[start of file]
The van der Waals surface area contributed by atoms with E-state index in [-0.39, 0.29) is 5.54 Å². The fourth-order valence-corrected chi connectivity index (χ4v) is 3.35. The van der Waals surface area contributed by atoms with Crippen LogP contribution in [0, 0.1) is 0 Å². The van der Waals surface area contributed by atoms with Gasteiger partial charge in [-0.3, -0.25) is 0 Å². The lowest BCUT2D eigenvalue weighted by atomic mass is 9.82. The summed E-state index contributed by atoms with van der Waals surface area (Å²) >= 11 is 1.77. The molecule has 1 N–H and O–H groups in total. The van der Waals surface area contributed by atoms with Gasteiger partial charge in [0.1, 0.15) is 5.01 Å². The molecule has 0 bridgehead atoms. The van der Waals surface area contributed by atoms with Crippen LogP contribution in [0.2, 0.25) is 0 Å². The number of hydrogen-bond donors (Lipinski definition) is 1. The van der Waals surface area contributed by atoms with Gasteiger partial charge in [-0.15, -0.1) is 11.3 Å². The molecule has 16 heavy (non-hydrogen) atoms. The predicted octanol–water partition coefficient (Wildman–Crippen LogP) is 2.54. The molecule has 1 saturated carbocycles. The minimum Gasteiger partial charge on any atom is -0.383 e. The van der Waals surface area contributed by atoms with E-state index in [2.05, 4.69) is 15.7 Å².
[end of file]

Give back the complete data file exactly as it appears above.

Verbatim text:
The van der Waals surface area contributed by atoms with E-state index in [-0.39, 0.29) is 5.54 Å². The fourth-order valence-corrected chi connectivity index (χ4v) is 3.35. The van der Waals surface area contributed by atoms with Crippen LogP contribution in [0, 0.1) is 0 Å². The van der Waals surface area contributed by atoms with Gasteiger partial charge in [-0.3, -0.25) is 0 Å². The lowest BCUT2D eigenvalue weighted by atomic mass is 9.82. The summed E-state index contributed by atoms with van der Waals surface area (Å²) >= 11 is 1.77. The molecule has 1 N–H and O–H groups in total. The van der Waals surface area contributed by atoms with Gasteiger partial charge in [0.1, 0.15) is 5.01 Å². The molecule has 0 bridgehead atoms. The van der Waals surface area contributed by atoms with Crippen LogP contribution in [0.2, 0.25) is 0 Å². The number of hydrogen-bond donors (Lipinski definition) is 1. The van der Waals surface area contributed by atoms with Gasteiger partial charge in [-0.15, -0.1) is 11.3 Å². The molecule has 16 heavy (non-hydrogen) atoms. The predicted octanol–water partition coefficient (Wildman–Crippen LogP) is 2.54. The molecule has 1 saturated carbocycles. The minimum Gasteiger partial charge on any atom is -0.383 e. The van der Waals surface area contributed by atoms with E-state index in [2.05, 4.69) is 15.7 Å².